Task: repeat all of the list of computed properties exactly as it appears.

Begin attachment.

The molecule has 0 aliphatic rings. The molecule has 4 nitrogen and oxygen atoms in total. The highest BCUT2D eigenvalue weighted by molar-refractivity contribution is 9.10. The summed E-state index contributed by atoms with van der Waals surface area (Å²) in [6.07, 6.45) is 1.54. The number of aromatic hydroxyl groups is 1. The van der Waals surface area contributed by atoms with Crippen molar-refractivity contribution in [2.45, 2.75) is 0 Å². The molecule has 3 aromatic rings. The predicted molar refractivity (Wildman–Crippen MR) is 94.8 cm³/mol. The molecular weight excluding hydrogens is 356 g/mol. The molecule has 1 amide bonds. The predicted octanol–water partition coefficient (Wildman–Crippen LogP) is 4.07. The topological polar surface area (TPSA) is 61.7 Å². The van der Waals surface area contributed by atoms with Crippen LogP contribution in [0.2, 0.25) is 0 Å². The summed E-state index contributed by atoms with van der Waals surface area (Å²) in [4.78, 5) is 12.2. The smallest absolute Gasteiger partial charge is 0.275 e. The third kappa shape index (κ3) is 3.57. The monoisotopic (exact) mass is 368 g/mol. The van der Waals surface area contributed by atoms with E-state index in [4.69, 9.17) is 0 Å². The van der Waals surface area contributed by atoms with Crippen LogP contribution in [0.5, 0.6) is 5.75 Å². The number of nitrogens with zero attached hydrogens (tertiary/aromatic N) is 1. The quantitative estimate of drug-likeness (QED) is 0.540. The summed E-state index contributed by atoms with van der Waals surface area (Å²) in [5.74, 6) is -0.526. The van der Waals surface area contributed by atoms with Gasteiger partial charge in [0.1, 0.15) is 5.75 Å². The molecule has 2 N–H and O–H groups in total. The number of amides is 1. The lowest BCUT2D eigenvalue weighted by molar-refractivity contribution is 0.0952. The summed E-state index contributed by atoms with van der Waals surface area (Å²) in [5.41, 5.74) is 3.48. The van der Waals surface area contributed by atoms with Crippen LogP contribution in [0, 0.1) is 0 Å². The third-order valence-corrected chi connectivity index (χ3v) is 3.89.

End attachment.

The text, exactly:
The molecule has 0 aliphatic rings. The molecule has 4 nitrogen and oxygen atoms in total. The highest BCUT2D eigenvalue weighted by molar-refractivity contribution is 9.10. The summed E-state index contributed by atoms with van der Waals surface area (Å²) in [6.07, 6.45) is 1.54. The number of aromatic hydroxyl groups is 1. The van der Waals surface area contributed by atoms with Crippen molar-refractivity contribution in [2.45, 2.75) is 0 Å². The molecule has 3 aromatic rings. The predicted molar refractivity (Wildman–Crippen MR) is 94.8 cm³/mol. The molecular weight excluding hydrogens is 356 g/mol. The molecule has 1 amide bonds. The predicted octanol–water partition coefficient (Wildman–Crippen LogP) is 4.07. The topological polar surface area (TPSA) is 61.7 Å². The van der Waals surface area contributed by atoms with Crippen LogP contribution in [0.2, 0.25) is 0 Å². The summed E-state index contributed by atoms with van der Waals surface area (Å²) in [4.78, 5) is 12.2. The smallest absolute Gasteiger partial charge is 0.275 e. The third kappa shape index (κ3) is 3.57. The monoisotopic (exact) mass is 368 g/mol. The van der Waals surface area contributed by atoms with E-state index in [4.69, 9.17) is 0 Å². The van der Waals surface area contributed by atoms with Crippen LogP contribution in [0.5, 0.6) is 5.75 Å². The number of nitrogens with zero attached hydrogens (tertiary/aromatic N) is 1. The quantitative estimate of drug-likeness (QED) is 0.540. The summed E-state index contributed by atoms with van der Waals surface area (Å²) in [5.74, 6) is -0.526. The van der Waals surface area contributed by atoms with Gasteiger partial charge in [0.1, 0.15) is 5.75 Å². The molecule has 2 N–H and O–H groups in total. The number of amides is 1. The lowest BCUT2D eigenvalue weighted by molar-refractivity contribution is 0.0952. The summed E-state index contributed by atoms with van der Waals surface area (Å²) in [5.41, 5.74) is 3.48. The van der Waals surface area contributed by atoms with Crippen LogP contribution in [0, 0.1) is 0 Å². The third-order valence-corrected chi connectivity index (χ3v) is 3.89.